Stability and Consistency of a Reef Tank

One of the most important things I learned from these individuals is that all of them believe that stability is one of the keys to their success....
  1. Stability and Consistency of a Reef Tank

    One of the benefits I have found of writing so much is that when I am putting together an article I always learn something. When I did the articles on the master’s tanks I learned a great deal, as I hoped I would. One of the most important things I learned from these individuals is that all of them believe that stability is one of the keys to their success. Most of them not only keep the parameters of their tanks very stable, but they also are not constantly adding or changing the fish and corals in their tanks either. Something I really need to do a better job of doing. While it is clear that some of the parameters of their systems vary markedly from one another, there seems to be little variance in their systems over time. Seeing that these variances seemed to do little in terms of limiting their success made me question them on how stable their tanks were. This led to questions in terms of how stable are they daily, monthly and yearly. It also made me look at the consistency between their tanks. That is what parameters seemed to be consistent versus which ones showed a great deal of variance. While every accepts the notion that stability is one of the keys to long-term success, for the most part I have not been able to find scientific documentation as to what exactly are the limits to this “stability”.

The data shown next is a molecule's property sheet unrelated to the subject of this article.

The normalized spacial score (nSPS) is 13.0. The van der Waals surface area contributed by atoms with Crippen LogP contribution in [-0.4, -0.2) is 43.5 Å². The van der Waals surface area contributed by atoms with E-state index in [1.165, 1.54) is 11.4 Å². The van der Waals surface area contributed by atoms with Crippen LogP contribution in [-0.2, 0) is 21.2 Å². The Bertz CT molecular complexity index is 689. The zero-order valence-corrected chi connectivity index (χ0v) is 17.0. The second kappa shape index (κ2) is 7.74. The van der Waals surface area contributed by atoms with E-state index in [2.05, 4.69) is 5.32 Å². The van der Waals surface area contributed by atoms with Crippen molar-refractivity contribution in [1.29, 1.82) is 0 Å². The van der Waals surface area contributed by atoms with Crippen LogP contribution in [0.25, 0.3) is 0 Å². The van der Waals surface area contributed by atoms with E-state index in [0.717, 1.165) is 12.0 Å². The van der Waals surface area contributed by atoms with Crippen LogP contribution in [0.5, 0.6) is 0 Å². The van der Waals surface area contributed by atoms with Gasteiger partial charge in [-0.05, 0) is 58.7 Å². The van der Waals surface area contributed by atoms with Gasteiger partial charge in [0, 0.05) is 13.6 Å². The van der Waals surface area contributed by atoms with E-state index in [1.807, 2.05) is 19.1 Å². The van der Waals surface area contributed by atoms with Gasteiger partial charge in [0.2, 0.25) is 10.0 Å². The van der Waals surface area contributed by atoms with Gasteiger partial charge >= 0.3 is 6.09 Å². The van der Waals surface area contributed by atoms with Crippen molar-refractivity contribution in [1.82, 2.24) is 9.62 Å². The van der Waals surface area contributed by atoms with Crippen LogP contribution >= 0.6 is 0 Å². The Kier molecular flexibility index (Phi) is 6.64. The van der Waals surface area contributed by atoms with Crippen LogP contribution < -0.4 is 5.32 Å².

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    Keeping a tank long-term tank like this one requires the conditions to be both consistent and stable.

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    In this successful tank of Dr Sanjay Joshi the corals are allowed to grow and are not constantly moved around. When he wants to add new corals he clears a space and then allows them to grow as seen by the cleared space on the left.